If you don’t see your question in this list, please contact:
Joelle Chavre - Director of Client Services, Technology Services
Linc Nesheim - Information Security Officer, Technology Services
Keeping computers automatically updated with system, security, and other updates is a hassle; fortunately, there is software that can help to ease this burden. For Windows computers, we use a product called Microsoft System Center Configuration Manager (SCCM). For Macs, we use a product from JAMF Software called JAMF Pro.
Here’s how it works: a small software application is installed on your computer. It runs in the background, and most of the time you won’t even know it’s there.* WCTS will gather software updates from places like Microsoft, Apple, and Adobe, and will then communicate with the software application on your computer to send you the updates. In this fashion, Whitman-- not software manufactures-- remains in control of which updates get installed and when.
Unpatched operating systems and “third party” software are significantly more vulnerable to exploitation by viruses and malware than fully updated software. SCCM and JAMF Pro will allow us to push out system and select application updates with little or no disruption to you. To note, if a severe vulnerability is found, WCTS "may" need to patch systems or software without prior notice or outside a regular maintenance window.
No, restarts based on software updates will not happen suddenly on your computer. We know that some software updates require restarts, and SCCM and JAMF Pro allow us to customize how to negotiate this need.
IMPORTANT: Always save your work before clicking on the Install Now or Restart buttons in these pop-up windows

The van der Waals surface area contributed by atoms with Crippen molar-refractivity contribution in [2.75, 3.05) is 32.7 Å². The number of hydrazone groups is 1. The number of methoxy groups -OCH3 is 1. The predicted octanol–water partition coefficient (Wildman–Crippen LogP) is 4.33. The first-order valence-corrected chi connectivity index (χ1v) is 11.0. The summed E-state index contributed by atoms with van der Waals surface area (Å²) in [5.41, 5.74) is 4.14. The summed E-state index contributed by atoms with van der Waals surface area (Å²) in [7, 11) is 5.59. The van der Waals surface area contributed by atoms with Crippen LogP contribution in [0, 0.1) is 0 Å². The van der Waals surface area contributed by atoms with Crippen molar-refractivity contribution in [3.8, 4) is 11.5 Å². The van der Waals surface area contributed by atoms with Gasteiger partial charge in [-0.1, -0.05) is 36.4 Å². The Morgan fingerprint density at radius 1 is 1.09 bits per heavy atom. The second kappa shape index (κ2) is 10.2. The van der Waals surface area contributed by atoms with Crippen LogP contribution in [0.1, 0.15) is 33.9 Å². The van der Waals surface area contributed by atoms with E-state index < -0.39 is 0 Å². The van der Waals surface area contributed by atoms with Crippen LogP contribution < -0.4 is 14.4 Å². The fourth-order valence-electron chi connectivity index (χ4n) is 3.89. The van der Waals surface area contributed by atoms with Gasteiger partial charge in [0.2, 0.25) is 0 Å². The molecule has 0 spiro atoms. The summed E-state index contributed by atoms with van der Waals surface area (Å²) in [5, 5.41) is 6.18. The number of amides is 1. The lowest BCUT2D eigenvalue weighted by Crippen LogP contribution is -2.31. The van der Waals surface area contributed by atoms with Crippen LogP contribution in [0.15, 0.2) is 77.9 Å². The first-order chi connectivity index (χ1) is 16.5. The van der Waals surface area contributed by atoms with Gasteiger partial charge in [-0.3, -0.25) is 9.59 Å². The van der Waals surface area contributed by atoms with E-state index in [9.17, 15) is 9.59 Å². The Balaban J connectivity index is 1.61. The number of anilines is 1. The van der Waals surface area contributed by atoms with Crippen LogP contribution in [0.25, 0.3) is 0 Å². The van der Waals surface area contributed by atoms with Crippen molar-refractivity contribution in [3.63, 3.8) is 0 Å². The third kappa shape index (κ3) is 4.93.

We recognize that the maintenance window we’ve set may not meet everyone’s needs. We are making every attempt to configure the systems so that they are as compatible with the workflows of both staff and faculty as possible. Please contact Joelle Chavre if you have special circumstances.
As of May 2019
(Note: updates only apply to software already existing on your system. If you do not have an application listed below, they will not be added without request.)
We will be progressively adding more software to this list as needed.
WCTS cannot see specific content on your computer. SCCM and Jamf are utilized to manage the configuration of your computer and provide basic software and hardware inventory. This configuration management is not content-aware beyond how certain hardware and software can impact the security of the device. SCCM and JAMF Pro are intended to assist us in the support and security of computers by making sure that managed software is patched and up to date and to ensure that computers on campus are compliant with applicable laws (e.g. FERPA, HIPPA, etc.) that protect student and employee information.
SCCM and JAMF Pro can report on what software is installed on computers. This information will be used in aggregate for licensing information and individually for identifying unpatched software in need of security updates.